Propagate From


    Clone your brugmansia with stem cuttings. The only way to get a cultivar of brugmansia to be true is through cloning, or stem cuttings. They do not propagate true from seed. Learn how to do it right here. Read on, fellow gardeners!

    Propagation of plant material from cuttings can be very easy to do, with just a little effort and planning done by you. Most plants will render themselves useful for this method of propagation, but all will want a few conditions met in order to thrive.

    Since brugmansia is my love, and what I collect the most, it will be our model for this lesson. You will first need to meet a few conditions, as I mentioned above. The most important winning factor is temperature. I do this outside, in temperature ranges between no more than 84° daytime highs, and around 68° to 62° overnight temperatures. If it were any higher in the day, the cuttings would simply rot before they had any chance of putting out a root. The cool evenings take stress off the young, unrooted cutting.

    If you are trying to root brugmansia up inside, in a cooler climate than I am, I cannot be a reliable source of information for you. I suppose using strong grow lights, an ambient temperature of around 78°, and using chemicals such as Physan (initially mixed in the soil's water) to ward off rot may be of some help to you indoor propagationists.

    But for the outside southern gardeners, let's give this a spin. First, be prepared in advance by feeding the mother plant well and giving her micronutrients at least two weeks ahead of your cutting schedule. This makes sure she is strong and gives your cuttings a better chance of taking. If you got your cuttings from me, I have done this.

    When getting ready to cut, make sure you take your cuttings on an overcast, cool morning before the sun becomes too strong. Hopefully you have a table set up in a shaded area. Have your tools and supplies ready. This will include cutting shears, a fat pencil, permanent markers, scissors, planting cups such as Solo cups or small pots, seedling trays, (optional, but handy) unsulfured molasses, clean water, (rainwater if available) seedling style potting mix, plastic label style tags, and some damp paper towels to wipe your hands. If you have the nurseryman's sterilizing chemical Physan available to you, it is good to initially dampen the soil with (1 teaspoon per gallon) it to ward off rot and fungus.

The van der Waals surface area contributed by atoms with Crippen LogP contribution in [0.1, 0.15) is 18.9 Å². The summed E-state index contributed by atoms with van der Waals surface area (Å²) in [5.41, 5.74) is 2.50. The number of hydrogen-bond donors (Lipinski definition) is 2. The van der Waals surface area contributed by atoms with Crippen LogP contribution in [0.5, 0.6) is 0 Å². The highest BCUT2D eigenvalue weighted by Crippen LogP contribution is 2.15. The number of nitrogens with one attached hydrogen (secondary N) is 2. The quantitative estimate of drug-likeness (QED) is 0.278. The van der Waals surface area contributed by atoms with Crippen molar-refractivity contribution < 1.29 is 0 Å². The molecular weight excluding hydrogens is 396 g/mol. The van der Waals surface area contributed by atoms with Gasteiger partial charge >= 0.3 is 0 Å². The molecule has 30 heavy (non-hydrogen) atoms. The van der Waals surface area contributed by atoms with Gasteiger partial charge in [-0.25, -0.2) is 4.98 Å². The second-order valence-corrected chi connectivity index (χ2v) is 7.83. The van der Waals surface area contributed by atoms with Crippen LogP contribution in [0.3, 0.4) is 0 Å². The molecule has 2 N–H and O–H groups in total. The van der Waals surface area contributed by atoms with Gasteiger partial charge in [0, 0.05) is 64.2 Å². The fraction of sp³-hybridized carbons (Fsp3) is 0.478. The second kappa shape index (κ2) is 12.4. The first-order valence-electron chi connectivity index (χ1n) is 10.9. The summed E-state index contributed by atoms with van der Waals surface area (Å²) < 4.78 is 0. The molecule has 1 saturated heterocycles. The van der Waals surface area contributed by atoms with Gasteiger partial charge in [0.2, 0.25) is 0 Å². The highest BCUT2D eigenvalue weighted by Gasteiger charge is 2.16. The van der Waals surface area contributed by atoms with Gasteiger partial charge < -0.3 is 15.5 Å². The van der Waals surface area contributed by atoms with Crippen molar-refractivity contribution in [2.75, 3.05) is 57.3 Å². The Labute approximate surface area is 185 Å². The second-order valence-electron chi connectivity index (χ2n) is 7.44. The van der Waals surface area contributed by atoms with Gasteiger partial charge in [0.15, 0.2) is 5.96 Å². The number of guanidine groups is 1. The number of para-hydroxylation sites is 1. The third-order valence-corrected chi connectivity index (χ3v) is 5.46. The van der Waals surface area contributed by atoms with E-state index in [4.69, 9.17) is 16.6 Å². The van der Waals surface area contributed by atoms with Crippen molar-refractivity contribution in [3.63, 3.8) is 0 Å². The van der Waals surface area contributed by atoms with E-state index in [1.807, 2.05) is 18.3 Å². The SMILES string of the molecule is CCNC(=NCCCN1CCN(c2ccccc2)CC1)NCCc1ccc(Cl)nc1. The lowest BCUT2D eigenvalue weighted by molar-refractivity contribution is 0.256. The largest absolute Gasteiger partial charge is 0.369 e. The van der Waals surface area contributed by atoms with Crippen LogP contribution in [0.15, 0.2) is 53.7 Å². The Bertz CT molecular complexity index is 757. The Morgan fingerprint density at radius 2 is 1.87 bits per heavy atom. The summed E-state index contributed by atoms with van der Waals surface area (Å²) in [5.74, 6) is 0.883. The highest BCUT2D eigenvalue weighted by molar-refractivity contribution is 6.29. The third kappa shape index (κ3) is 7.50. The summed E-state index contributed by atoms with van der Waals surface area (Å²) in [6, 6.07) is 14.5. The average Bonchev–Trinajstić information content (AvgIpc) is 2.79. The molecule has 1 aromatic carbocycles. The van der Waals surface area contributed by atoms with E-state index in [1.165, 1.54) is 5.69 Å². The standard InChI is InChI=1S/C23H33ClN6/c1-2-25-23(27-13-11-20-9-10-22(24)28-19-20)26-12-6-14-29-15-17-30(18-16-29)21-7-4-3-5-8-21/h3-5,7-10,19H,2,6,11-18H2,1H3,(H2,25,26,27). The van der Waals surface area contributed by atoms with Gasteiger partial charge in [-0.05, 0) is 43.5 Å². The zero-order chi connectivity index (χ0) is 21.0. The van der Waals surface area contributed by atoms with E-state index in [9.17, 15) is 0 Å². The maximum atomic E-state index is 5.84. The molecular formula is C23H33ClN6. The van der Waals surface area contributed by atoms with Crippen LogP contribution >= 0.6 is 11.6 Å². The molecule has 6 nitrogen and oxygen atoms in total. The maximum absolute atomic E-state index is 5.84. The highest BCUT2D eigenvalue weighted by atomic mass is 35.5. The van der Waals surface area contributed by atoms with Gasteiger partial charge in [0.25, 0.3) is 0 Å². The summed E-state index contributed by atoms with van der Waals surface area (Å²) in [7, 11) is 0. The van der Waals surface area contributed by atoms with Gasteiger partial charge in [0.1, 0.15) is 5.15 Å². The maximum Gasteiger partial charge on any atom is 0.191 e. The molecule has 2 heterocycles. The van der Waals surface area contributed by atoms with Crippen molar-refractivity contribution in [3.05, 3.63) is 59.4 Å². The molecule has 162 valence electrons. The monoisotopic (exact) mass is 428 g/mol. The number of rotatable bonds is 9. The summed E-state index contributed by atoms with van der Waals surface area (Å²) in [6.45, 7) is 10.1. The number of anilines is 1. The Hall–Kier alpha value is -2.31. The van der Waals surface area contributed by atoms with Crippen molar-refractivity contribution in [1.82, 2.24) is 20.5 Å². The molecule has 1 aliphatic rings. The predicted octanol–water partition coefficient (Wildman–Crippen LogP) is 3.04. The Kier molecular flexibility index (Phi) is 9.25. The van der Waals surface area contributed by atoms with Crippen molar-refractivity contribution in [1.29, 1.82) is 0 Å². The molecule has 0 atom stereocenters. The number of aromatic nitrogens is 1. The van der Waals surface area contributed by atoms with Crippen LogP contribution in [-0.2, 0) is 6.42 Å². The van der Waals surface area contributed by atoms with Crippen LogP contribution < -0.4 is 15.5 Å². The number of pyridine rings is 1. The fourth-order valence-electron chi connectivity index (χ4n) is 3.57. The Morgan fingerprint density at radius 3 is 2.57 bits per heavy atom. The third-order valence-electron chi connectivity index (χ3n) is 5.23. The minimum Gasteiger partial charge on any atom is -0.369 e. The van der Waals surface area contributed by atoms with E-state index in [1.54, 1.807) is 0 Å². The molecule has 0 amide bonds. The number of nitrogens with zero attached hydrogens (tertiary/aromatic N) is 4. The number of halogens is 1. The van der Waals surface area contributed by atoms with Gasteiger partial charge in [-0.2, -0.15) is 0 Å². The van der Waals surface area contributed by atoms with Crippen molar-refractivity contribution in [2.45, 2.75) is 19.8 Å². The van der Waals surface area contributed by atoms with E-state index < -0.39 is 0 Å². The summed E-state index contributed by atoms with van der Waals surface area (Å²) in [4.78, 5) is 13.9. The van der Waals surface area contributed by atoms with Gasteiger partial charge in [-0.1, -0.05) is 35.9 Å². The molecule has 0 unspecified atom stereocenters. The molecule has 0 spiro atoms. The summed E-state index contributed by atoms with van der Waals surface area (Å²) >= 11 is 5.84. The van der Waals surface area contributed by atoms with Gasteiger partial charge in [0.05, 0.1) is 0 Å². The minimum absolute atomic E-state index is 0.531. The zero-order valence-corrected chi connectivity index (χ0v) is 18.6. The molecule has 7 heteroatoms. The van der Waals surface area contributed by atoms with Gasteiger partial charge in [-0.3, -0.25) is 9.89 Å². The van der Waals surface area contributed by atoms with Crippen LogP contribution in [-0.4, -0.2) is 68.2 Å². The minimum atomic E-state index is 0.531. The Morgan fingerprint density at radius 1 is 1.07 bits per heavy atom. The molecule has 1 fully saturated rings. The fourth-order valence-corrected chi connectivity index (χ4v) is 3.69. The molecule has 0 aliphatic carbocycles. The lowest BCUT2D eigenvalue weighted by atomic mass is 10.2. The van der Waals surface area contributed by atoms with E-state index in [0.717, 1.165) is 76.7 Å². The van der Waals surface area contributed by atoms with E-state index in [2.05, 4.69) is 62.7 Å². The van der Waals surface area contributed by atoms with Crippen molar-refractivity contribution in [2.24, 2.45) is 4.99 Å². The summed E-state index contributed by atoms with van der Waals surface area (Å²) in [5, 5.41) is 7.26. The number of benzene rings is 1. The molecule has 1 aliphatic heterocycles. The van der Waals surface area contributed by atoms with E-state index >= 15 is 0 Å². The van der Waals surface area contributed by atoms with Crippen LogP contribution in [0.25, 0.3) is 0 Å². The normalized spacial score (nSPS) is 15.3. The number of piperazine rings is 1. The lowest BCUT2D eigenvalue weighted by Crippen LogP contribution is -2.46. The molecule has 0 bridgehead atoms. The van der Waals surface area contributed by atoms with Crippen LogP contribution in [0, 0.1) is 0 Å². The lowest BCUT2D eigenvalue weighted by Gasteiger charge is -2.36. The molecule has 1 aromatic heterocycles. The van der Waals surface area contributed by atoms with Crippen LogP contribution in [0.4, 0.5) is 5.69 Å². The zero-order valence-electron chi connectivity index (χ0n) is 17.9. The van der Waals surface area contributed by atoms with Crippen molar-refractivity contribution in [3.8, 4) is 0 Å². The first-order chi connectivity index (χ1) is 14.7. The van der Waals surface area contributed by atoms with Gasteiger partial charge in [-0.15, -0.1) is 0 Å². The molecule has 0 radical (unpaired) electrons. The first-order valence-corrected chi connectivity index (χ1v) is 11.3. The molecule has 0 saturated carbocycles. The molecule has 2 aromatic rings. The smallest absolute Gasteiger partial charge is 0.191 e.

Ready the Solo cups by poking three of four holes in the bottom of each cup with scissors. Cuttings need good drainage in order to prevent the underground portion of the stem from rotting. Now fill the cups or pots with seedling type potting soil. Line them up either inside the seedling tray or set back off the table in front of you.

    Retrieve your plant cutting material. Personally, I only cut on one brugmansia at a time. I have plenty reason behind this. If you were to go out and cut on 2 or 3 Angel trumpets at a time, even making a mental note of which is which, and then get back to your staging area and either drop, or forget, which is which you no longer know which brugmansia is say, 'Angels Endless Summer' or 'Angels Honeymoon.' You are now in pocession of some expensive, but worthless (to the collector) NOIDS. NOID stands for NO IDentification. No-one will collect these from you, as they are now no-name. So take my advice and collect only one Angel branch at a time, from one plant, before returning to the preparation area.

    Now you are ready to take your stem cuttings. After cutting them up, you will need to dip the rooting end in a weak unsulfured molasses or Superthrive. You can then dip the wettened end in powdered rooting hormone. Set the cuttings aside.